Every industry has its first family.
Alain Delon (Notre Historie) is Roger Sartet, the cop-killing convict. Jean Gabin (Le Grande Illusion) is Vittorio Manalese, capo of The Sicilian Clan, who authorizes the springing of said con from French police custody, so that Sartet can help execute a jewelry heist, worth millions. Lino Ventura (Army of Shadows) is Le Goff, the restless cop–with a hound-dog countenance–that won’t stop until he has Sartet back in custody. Irena Demick (The Longest Day) is Jeanne Manalese, Vittorio’s sexy daughter-in-law. The capo already disapproves of Jeanne’s short skirts and flirtatious manner–how do you think he’d feel about her undue curiosity towards the devilishly handsome cop-killing convict?
There are daring escapes. Double-crosses turn into triple-crosses, and what’s a bona fide actioner without some sexual intrigue to put some skin in the game?
If I had to go with one word to pin on The Sicilian Clan, I’d go with oddity. First: despite their name–and the patriarch’s teary-eyed talk about returning to his southern Italian homeland–this famiglia seems all-too entirely assimilated to its French confines, and who can blame them? Certainly not the film’s French director (Henri Verneuil, The Burglars), nor the French novelist (August Le Breton) that provided the source material and certainly not the holy trinity of French superstars (Delon, Gabin, Ventura) that guaranteed its international box office success.
The conversations are glib, the cat-and-mouse conflicts, the characterizations and even the caper itself play like hastily-constructed justifications for the film’s extremely high production value–and yet, it all works magnificently! I haven’t figured out how, exactly, but The Sicilian Clan represents a triumph of style over substance, a phrase I heretofore thought of almost exclusively as an explanation of a film’s ultimate shortcoming.
The actors account themselves well enough as a whole, and the three leads more than justify their superstar status; each of them making magic with what, in ordinary hands, would be cookie-cutter roles. I’ve not seen other examples of Verneuil’s work and apparently he was regarded in his time as something of a commercially-minded hack, but the man certainly made sure that The Sicilian Clan didn’t want for moments of beauty, humor, nail-biting tension and pulse-pounding suspense, throughout.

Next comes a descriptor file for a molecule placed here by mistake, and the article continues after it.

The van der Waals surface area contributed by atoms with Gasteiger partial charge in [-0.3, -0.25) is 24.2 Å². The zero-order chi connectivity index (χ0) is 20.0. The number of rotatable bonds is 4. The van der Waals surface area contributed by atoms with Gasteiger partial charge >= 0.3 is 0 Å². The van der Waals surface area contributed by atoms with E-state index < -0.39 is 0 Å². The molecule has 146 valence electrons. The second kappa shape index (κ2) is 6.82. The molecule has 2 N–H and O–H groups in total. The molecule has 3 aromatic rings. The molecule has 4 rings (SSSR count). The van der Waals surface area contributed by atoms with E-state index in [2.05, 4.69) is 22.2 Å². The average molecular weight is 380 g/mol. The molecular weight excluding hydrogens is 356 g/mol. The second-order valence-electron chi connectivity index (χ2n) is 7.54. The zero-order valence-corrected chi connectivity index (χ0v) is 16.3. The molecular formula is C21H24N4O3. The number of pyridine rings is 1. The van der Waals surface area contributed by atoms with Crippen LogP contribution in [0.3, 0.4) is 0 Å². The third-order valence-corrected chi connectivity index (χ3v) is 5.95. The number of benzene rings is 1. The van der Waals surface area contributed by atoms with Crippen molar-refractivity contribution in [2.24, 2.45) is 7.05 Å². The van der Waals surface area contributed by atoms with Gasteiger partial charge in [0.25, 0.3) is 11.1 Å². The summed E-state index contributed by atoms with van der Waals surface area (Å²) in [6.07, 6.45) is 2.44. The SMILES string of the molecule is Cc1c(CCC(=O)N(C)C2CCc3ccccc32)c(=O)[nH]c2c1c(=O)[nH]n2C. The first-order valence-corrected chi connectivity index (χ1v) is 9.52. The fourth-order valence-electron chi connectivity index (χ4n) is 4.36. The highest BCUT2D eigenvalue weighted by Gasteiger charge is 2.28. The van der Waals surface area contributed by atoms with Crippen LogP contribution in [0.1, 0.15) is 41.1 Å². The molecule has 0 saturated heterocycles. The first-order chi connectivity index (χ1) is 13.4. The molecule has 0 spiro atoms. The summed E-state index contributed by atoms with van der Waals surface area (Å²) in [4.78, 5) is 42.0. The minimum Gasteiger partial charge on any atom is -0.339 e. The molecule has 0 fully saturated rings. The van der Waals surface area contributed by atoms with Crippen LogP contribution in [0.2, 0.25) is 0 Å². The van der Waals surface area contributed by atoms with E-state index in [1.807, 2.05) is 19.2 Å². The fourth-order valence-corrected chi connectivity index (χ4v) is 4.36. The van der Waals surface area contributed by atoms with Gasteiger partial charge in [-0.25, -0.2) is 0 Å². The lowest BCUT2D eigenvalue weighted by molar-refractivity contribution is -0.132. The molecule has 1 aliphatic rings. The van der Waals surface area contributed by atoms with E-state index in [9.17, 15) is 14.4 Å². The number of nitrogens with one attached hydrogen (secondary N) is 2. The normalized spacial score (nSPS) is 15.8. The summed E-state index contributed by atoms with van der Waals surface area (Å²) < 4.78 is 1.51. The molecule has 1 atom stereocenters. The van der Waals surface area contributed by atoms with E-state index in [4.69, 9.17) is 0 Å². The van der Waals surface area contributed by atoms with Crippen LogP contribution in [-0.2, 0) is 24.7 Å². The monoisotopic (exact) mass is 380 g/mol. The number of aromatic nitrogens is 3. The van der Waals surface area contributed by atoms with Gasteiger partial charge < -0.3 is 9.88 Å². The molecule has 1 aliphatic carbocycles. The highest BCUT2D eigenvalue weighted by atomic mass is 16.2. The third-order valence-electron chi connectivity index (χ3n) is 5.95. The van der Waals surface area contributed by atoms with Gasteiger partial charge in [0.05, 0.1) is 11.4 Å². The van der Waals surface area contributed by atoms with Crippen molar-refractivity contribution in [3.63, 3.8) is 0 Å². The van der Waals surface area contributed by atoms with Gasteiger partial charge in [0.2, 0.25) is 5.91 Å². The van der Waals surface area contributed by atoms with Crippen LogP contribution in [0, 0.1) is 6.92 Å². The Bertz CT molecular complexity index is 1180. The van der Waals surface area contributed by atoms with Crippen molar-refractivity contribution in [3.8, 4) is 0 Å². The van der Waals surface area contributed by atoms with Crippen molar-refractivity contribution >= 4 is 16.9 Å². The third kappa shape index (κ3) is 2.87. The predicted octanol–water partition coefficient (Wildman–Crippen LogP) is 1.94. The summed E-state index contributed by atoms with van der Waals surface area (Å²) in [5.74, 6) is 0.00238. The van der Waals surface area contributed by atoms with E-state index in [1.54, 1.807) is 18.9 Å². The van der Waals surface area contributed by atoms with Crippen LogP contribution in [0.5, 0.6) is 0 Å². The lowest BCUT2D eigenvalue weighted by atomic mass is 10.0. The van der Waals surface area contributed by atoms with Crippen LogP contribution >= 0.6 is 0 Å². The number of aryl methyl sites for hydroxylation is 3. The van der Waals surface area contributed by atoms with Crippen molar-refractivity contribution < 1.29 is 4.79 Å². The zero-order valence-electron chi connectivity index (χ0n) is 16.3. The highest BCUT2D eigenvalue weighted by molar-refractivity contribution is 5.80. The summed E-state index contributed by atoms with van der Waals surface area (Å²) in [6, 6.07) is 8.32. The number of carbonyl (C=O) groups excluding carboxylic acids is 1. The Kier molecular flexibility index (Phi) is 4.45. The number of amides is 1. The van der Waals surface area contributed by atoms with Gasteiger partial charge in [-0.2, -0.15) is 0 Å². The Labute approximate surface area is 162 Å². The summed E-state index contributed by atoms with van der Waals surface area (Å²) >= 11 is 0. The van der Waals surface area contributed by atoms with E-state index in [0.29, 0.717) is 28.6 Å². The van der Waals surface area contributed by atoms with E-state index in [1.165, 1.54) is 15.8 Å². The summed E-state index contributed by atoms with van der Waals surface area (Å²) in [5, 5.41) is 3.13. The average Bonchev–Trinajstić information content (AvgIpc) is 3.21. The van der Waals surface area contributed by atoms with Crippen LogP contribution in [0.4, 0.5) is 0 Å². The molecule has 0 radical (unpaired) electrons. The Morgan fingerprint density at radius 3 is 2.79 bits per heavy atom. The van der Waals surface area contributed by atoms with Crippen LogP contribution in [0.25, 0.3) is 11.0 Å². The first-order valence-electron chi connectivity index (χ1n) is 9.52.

Kino Lorber has done a fine job of bringing this high production value to Blu-ray, with a two disc set featuring a brand new 4K restoration of the film’s “U.S. Cut,” and a 2K restoration of the “International Cut.” Confused? Don’t be: Two different versions were made simultaneously–one in English, the other in French, in order to accommodate world-wide audiences without resorting to dubbing–always a plus. The French language version runs seven minutes longer and benefits from the actors speaking more comfortably in their native tongue, though I’d hardly call the English cut inferior. Both appear in stunning 2.35:1/1080p transfers, with dialogue, sonic action and the marvelously quirky Ennio Morricone (The Hateful Eight) score coming through loud and clear.
Bonus features are between among the discs. The “U.S. Cut” comes with audio commentary by film historians Howard S. Berger and Nathaniel Thompson; a colorful, five minute montage of production stills and the original U.S. theatrical trailer. The “International Cut” features a fantastic, hour-long featurette detailing the production from start to finish, while providing a comprehensive overview of Verneuil’s career. There’s also a brief appreciation by filmmaker Fred Cavayé (Point Blank), and the original French-language theatrical trailer.
Well, color me gob-smacked. This extremely reasonably-priced is easily the pleasantest surprise I’ve gotten in a long time and I urge serious film collectors to jump on it before supplies run out and/or the vendors realize its true market value.